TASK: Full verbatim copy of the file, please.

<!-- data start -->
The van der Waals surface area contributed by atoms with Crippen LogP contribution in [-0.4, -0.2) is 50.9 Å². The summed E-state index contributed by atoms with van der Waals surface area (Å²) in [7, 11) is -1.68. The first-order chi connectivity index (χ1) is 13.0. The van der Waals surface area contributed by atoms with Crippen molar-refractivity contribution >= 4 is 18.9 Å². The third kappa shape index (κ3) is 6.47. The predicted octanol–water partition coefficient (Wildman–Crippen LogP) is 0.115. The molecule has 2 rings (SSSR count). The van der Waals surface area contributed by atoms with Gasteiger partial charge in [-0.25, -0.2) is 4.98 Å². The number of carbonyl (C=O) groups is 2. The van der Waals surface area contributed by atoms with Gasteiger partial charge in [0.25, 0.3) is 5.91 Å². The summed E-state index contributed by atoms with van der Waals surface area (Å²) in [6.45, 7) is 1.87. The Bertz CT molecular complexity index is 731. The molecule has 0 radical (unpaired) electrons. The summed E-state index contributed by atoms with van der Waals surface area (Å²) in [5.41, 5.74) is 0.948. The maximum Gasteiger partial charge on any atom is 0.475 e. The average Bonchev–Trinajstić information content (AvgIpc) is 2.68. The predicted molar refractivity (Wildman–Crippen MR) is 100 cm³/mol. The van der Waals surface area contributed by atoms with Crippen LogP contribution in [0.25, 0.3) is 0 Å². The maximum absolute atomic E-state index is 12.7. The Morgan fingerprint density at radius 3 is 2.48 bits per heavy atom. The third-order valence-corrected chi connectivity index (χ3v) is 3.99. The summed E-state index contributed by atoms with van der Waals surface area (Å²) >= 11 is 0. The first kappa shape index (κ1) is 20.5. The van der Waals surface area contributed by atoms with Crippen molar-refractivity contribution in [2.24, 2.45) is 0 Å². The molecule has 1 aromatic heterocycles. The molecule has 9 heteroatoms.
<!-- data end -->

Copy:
The van der Waals surface area contributed by atoms with Crippen LogP contribution in [-0.4, -0.2) is 50.9 Å². The summed E-state index contributed by atoms with van der Waals surface area (Å²) in [7, 11) is -1.68. The first-order chi connectivity index (χ1) is 13.0. The van der Waals surface area contributed by atoms with Crippen molar-refractivity contribution >= 4 is 18.9 Å². The third kappa shape index (κ3) is 6.47. The predicted octanol–water partition coefficient (Wildman–Crippen LogP) is 0.115. The molecule has 2 rings (SSSR count). The van der Waals surface area contributed by atoms with Gasteiger partial charge in [-0.25, -0.2) is 4.98 Å². The number of carbonyl (C=O) groups is 2. The van der Waals surface area contributed by atoms with Gasteiger partial charge in [0.25, 0.3) is 5.91 Å². The summed E-state index contributed by atoms with van der Waals surface area (Å²) in [6.45, 7) is 1.87. The Bertz CT molecular complexity index is 731. The molecule has 0 radical (unpaired) electrons. The summed E-state index contributed by atoms with van der Waals surface area (Å²) in [5.41, 5.74) is 0.948. The maximum Gasteiger partial charge on any atom is 0.475 e. The average Bonchev–Trinajstić information content (AvgIpc) is 2.68. The predicted molar refractivity (Wildman–Crippen MR) is 100 cm³/mol. The van der Waals surface area contributed by atoms with Crippen LogP contribution in [0.25, 0.3) is 0 Å². The maximum absolute atomic E-state index is 12.7. The Morgan fingerprint density at radius 3 is 2.48 bits per heavy atom. The third-order valence-corrected chi connectivity index (χ3v) is 3.99. The summed E-state index contributed by atoms with van der Waals surface area (Å²) >= 11 is 0. The first kappa shape index (κ1) is 20.5. The van der Waals surface area contributed by atoms with Crippen molar-refractivity contribution in [2.24, 2.45) is 0 Å². The molecule has 1 aromatic heterocycles. The molecule has 9 heteroatoms.